Two archaeologists scan Roman room
Detailed 3D laser scans of both buildings and artefacts were carried out as part of the project. Here, the interior of the House of the Cryptoporticus is being recorded. (Photo: courtesy of Parco Archeologico di Pompei and Expanded Interiors)

From the beginning, Catrin felt the exhibition should have an archaeological component, as Ian Haynes, Professor of Archaeology at Newcastle University and project co-investigator, explains. ‘Catrin reached out to us while she was still conceptualising the project. One of the themes of the Vesuvian cities is that people want to experience in an immediate way a moment in Roman time, so the question of what stood in these spaces has intrigued people for a long time. We revisited the extensive body of scholarship examining this because, obviously, artefacts play vital roles in defining how interiors are experienced. But we have to remember that transformations of buildings happened even before the final catastrophe. So, for instance, the paintings in the House of the Cryptoporticus would not have been seen in the same way after the earthquake that struck Pompeii years before the eruption. Afterwards, the cryptoporticus was partially truncated, and it was used as a storeroom. We studied quite intensely what objects had come up from these sites, but the documentation is not always complete, so precision is a problem.’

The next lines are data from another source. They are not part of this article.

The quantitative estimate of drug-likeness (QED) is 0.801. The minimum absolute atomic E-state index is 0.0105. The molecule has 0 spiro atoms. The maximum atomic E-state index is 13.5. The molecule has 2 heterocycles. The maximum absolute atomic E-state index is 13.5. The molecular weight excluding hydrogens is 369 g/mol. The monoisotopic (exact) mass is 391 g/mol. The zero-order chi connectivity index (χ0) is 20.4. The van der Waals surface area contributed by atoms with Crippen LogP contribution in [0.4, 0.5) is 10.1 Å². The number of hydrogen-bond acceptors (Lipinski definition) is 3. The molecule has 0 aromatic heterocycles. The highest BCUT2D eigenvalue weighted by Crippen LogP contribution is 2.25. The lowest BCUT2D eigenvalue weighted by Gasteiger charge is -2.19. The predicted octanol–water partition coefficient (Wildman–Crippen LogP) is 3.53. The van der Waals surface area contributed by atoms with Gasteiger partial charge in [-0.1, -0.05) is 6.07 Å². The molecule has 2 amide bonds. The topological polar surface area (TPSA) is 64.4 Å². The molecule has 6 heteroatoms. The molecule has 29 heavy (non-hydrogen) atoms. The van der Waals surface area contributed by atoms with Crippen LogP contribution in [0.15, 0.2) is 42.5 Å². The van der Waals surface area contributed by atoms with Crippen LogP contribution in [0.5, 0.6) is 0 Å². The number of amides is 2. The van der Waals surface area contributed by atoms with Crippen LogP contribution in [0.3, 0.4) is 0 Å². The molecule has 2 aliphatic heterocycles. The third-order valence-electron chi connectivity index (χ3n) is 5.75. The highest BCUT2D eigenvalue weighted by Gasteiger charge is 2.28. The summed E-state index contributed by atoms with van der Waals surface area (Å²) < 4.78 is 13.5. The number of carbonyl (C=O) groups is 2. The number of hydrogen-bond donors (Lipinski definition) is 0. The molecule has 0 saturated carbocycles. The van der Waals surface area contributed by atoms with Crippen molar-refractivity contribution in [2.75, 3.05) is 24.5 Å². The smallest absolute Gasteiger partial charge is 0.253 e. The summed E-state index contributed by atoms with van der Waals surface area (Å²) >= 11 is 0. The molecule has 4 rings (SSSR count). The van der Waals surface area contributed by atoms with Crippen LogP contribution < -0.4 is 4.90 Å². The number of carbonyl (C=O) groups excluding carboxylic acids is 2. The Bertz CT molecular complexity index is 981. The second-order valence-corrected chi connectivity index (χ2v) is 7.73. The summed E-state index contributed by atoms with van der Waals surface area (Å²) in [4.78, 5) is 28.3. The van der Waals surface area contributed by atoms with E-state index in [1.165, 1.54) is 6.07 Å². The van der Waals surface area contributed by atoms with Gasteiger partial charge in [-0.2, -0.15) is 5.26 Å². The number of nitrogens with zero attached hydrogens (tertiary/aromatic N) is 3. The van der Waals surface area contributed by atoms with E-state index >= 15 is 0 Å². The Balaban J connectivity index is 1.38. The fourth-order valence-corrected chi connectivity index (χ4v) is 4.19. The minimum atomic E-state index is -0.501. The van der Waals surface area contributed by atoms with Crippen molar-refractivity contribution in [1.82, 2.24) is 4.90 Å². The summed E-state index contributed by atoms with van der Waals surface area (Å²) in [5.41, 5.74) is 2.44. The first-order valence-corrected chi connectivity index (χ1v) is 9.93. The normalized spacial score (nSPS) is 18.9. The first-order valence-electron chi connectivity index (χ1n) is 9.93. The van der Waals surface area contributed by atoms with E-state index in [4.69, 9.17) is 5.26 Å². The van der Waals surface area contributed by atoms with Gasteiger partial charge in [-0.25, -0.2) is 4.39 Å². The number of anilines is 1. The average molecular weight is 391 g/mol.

Bright red and brilliant colours in contemporary art installation in Roman house
It is easy for modern visitors to take the brilliant colours that feature in the wall paintings and the changes between rooms for granted. Catrin’s installations help provide a sense of the power these decorations would have originally had. (Photo: Amedeo Benestante with thanks to the Ministero dei Beni e delle Attivita’ Culturali e del Turismo – Parco Archeologico di Pompei)

‘The archaeological component also involved study and recording of the built space and interiors. Essential to the ongoing dialogue were our colleagues Thea Ravasi and Alex Turner, experts in Roman architecture and scanning respectively. We are now working with them, and with Emma Wilson, a forensic fire investigator, on plans to look further at what happens when heat meets art. There is a longstanding issue that we experience these paintings after they have been exposed to the brutality of Vesuvian heat. What does that do to the colour schemes? How much can we learn, not just about that common phrase “the last days of Pompeii”, but the last seconds of Herculaneum?’

This is an extract from an article featured in issue 94 of Current World ArchaeologyClick here for more information about subscribing to the magazine.